Briefly describe the work you do.
I began as a portrait and still life artist in the 1980’s. Portrait painting is probably the hardest and most rewarding genre. Not just getting a likeness, anyone can be trained to do that, but exploring and capturing in paint a sitter’s character and personality. Everybody has a story and asking the sitter questions about their life and getting them to open up is a way of discovering what they’re all about. I preferred asking people to pose for me rather than taking on commissioned portraits because those are all about vanity anyway. I liked to find people who were also artists or musicians because they tended to be more interesting people to spend time in the studio with.
In 2008 I went back to school to get an M.F.A. at the New York Academy of Art. The experience caused me to branch off into new directions. In my new work I’m painting scenes that are based on things I’ve personally witnessed or from childhood memories. I work primarily in oils on either canvas or panels.
This latest body of work involves a lot of photo references. I take random photos everywhere I go. I then piece them together in surprising ways in Photoshop creating a collage of different images. I like to juxtapose contrasting images. It can be disturbing as well as beautiful.
At what point I your life did you want to become an artist?
When I was a teenager I began taking drawing and oil painting classes at a museum school. There was a feeling of community and I was instantly drawn to it. All the instructors were working artists and some taught at a nearby university. On occasion I would visit their home studios and marvel how the rooms were filled with many works in progress. I loved watching these older artists create things out of thin air. A blank canvas would become animated within a short time.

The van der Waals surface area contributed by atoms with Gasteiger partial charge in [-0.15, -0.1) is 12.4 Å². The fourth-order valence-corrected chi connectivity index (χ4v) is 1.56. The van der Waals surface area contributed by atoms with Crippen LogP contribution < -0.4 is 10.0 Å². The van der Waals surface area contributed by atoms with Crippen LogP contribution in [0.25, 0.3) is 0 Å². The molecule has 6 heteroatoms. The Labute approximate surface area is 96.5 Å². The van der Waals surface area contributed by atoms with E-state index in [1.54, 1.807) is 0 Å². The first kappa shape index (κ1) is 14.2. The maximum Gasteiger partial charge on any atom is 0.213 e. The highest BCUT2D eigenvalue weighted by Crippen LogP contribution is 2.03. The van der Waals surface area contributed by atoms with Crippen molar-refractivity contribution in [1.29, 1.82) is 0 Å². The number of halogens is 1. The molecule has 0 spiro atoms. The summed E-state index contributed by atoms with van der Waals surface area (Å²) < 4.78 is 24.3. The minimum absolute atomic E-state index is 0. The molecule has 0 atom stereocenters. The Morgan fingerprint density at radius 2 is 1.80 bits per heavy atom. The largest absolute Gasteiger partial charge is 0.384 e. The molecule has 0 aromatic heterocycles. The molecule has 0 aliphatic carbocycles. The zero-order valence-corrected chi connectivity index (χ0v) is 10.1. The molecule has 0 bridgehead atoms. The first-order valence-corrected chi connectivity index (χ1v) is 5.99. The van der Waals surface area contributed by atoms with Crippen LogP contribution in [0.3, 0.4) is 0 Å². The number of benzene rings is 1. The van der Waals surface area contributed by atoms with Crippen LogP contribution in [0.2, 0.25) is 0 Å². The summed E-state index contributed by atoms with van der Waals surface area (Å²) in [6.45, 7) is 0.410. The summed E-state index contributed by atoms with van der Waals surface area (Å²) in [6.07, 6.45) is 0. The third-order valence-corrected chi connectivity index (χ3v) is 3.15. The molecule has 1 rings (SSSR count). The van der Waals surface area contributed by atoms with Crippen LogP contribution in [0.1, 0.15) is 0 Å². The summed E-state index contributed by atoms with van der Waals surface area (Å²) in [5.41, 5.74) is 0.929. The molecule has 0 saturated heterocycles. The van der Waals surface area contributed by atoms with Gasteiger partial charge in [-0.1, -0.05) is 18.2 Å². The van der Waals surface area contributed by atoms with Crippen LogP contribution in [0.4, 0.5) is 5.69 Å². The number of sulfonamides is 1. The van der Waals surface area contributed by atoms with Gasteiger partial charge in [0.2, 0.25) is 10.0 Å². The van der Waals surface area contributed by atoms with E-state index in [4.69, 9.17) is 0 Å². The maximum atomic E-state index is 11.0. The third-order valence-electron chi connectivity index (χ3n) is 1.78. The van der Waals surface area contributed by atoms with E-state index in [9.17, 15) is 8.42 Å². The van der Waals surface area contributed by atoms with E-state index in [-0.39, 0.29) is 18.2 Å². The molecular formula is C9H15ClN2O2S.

We also had a neighbor that was renting a garage apartment to an abstract painter who went by the name of John Kennedy, this was the 60’s so the irony was not lost on me. He was an eccentric character and gave our upscale residential block a bit of color (literally, his clothes were splattered with paint) and unpredictability. Maybe that had something to do with it too.
Tell us a little about your background and how that influences you as an artist.
I grew up in Tulsa, Oklahoma. We had two really good art museums and a local music scene. Philbrook Art Center, was in my neighborhood. My family had a membership so I spent a lot of time there looking at everything from Impressionist paintings to Egyptian mummies. I caught the art bug at an early age. I grew up around music. Lots of my friends played in bands. My brother even had a band, still does in fact. And there were great venues like Cain’s Ballroom where local bands could share the stage with everyone from Iggy Pop, the Sex Pistols to country or jazz bands.
What types of conceptual concerns are present in your work? How do those relate to the specific process(es) or media you use?